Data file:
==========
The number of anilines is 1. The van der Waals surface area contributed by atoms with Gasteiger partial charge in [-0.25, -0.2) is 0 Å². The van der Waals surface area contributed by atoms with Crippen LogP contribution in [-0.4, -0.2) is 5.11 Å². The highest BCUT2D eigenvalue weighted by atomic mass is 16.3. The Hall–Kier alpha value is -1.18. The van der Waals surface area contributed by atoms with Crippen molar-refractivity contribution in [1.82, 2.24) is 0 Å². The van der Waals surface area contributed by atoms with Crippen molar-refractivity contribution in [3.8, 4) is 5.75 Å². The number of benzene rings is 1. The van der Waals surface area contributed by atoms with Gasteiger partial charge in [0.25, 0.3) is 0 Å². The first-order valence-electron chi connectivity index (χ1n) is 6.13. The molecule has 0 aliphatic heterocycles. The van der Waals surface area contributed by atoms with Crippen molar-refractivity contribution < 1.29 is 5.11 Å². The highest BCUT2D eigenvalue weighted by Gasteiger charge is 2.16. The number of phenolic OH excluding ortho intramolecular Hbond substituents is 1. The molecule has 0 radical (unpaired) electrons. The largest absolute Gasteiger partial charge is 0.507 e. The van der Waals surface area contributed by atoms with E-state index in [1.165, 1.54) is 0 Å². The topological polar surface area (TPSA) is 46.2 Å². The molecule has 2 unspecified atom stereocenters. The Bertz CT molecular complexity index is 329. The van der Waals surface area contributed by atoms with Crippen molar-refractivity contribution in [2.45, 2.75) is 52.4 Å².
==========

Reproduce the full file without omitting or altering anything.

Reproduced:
The number of anilines is 1. The van der Waals surface area contributed by atoms with Gasteiger partial charge in [-0.25, -0.2) is 0 Å². The van der Waals surface area contributed by atoms with Crippen LogP contribution in [-0.4, -0.2) is 5.11 Å². The highest BCUT2D eigenvalue weighted by atomic mass is 16.3. The Hall–Kier alpha value is -1.18. The van der Waals surface area contributed by atoms with Crippen molar-refractivity contribution in [1.82, 2.24) is 0 Å². The van der Waals surface area contributed by atoms with Crippen molar-refractivity contribution in [3.8, 4) is 5.75 Å². The number of benzene rings is 1. The van der Waals surface area contributed by atoms with Gasteiger partial charge in [0.25, 0.3) is 0 Å². The first-order valence-electron chi connectivity index (χ1n) is 6.13. The molecule has 0 aliphatic heterocycles. The van der Waals surface area contributed by atoms with Crippen molar-refractivity contribution < 1.29 is 5.11 Å². The highest BCUT2D eigenvalue weighted by Gasteiger charge is 2.16. The number of phenolic OH excluding ortho intramolecular Hbond substituents is 1. The molecule has 0 radical (unpaired) electrons. The largest absolute Gasteiger partial charge is 0.507 e. The van der Waals surface area contributed by atoms with E-state index in [1.165, 1.54) is 0 Å². The topological polar surface area (TPSA) is 46.2 Å². The molecule has 2 unspecified atom stereocenters. The Bertz CT molecular complexity index is 329. The van der Waals surface area contributed by atoms with Crippen molar-refractivity contribution in [2.45, 2.75) is 52.4 Å².